Wendy Kaminer writes a good editorial in the June 8 Boston Globe regarding the Citizens United v. F.E.C. ruling. It is a good read. She points out that most of the big donors to campaigns are not corporations but wealthy individuals. Kaminer reminds us of the McCain-Feingold law, which parts were overturned by Citizens United, criminalized showing a documentary on pay-per-view television 30 days before an election. Many bemoan “Citizens United”, however, the ruling was good for freedom of speech—especially on the internet.
Imagine if a documentary about a candidate for public office was banned from YouTube during the election season? The SCOTUS majority that struck down this provision in McCain-Feingold was keen about the convergence of television and the internet. They said,
“Rapid changes in technology—and the creative dynamic inherent in the concept of free expression—counsel against upholding a law that restricts political speech in certain media or by certain speakers. . . . Today, 30-second television ads may be the most effective way to convey a political message. . . . Soon, however, it may be that Internet sources, such as blogs and social networking Web sites, will provide citizens with significant information about political candidates and issues. Yet, §441b would seem to ban a blog post expressly advocating the election or defeat of a candidate if that blog were created with corporate funds. The First Amendment does not permit Congress to make these categorical distinctions based on the corporate identity of the speaker and the content of the political speech.” (Opinion of the Court p 49.)
Kaminer is also correct when she states that those who disparage Citizens United could be manipulative, “[Turning] this complex ruling to a political symbol helps aspiring reformers raise funds and aspiring Democratic presidents organize support.”
Indeed, don’t believe the hype.I think it is a horrible irony that the phrase “citizens united” has turned into such a ubiquitous negative political symbol. Citizens uniting is a good thing and just what our country needs at the moment. Kaminer adds, “Ordinary citizens can’t play with super PACs; nor can they make maximum allowable direct contributions to federal candidates ($2,700 per election). But they can pay membership dues and make modest donations to liberal and conservative advocacy groups that speak on their behalf, virtually all of which are incorporated.”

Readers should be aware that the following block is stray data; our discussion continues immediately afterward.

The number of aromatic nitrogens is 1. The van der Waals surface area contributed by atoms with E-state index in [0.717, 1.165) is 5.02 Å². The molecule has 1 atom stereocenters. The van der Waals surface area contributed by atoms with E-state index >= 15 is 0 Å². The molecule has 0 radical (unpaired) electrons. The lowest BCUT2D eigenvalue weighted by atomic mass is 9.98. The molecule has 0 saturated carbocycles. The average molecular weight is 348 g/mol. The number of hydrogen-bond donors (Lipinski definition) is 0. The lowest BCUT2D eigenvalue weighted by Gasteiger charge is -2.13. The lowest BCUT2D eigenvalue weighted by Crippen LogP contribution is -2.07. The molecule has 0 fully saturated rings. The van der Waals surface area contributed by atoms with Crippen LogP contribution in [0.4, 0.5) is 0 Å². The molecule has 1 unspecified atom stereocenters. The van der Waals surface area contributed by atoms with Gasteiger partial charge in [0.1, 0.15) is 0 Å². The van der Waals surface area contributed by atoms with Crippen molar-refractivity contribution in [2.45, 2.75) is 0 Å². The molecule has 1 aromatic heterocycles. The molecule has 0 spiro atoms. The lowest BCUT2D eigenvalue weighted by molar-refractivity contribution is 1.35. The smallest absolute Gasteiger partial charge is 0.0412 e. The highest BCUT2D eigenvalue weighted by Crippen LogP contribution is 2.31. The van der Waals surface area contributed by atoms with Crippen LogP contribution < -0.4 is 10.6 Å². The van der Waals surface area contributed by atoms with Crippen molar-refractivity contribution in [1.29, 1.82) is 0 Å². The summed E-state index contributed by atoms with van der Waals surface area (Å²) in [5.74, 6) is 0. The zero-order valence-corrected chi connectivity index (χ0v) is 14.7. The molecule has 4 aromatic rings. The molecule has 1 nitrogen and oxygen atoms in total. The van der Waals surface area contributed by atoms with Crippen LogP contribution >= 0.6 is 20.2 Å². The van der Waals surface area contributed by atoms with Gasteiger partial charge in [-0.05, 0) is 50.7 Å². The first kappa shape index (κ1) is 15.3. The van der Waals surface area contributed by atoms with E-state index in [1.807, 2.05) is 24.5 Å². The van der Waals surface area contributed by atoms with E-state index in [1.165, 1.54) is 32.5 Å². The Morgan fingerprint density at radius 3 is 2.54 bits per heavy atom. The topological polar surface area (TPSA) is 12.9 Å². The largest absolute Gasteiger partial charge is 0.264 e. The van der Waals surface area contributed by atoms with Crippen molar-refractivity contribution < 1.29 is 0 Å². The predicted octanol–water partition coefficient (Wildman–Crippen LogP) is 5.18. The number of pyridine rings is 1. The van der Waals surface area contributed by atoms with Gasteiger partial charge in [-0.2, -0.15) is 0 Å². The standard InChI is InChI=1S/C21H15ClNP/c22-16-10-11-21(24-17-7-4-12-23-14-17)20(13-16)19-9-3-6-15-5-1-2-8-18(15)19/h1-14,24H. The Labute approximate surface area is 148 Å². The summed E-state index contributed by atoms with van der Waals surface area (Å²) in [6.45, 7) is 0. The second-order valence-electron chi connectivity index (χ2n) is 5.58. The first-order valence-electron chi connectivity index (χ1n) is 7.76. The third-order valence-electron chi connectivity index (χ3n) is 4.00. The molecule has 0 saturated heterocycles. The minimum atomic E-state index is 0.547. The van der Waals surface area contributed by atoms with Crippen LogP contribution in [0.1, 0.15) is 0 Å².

BINGO with that last sentence! This is what the Open Source Party is about—using the tools provided by the internet to bring voters together.
Shine A Light
Citizens United was also good on transparency. The group Citizens United complained to the court that they should not have to disclose their donors. They said that disclosure has a chilling effect on some donors. I bet it does! If you don’t have the civic courage to give money in broad daylight, then keep your wallet—and your mouth—shut. The court said that disclosure is in the public interest and the group Citizens United could not conceal their donors.
We need to have rules in federal electioneering that give the name, occupation and state of the highest donor to a campaign at the end of every ad—instead of the smokescreens that campaigns and independent expenditures hide behind today. Unfortunately, the GOP run Congress does not favor better disclosure laws.
But why wait for a new law? Just check out the proposed OSP bylaws.
Article 5, Sec. 7;
Candidates are responsible for their own campaign public disclosures and must follow all state and federal laws including campaign contribution limits. If a candidate or elected official receives a donation in excess of $250, it must be disclosed via a tweet from their official Twitter account within 3 days of receipt. The tweet must use the hashtag #osparty and include the donor’s name and donation amount.
Sec. 8, Open Source candidates and elected officials must post their received contributions on their website monthly in a format that makes it transparent for citizens to review.
I hope this offers a glimpse into what we are trying to do with the OSP. We believe that the political system in the United States is out of balance. Obsessing on certain court rulings could be counterproductive. As you can see from part of our bylaws, we are trying to create political change by means of an open and free internet. Let’s move forward!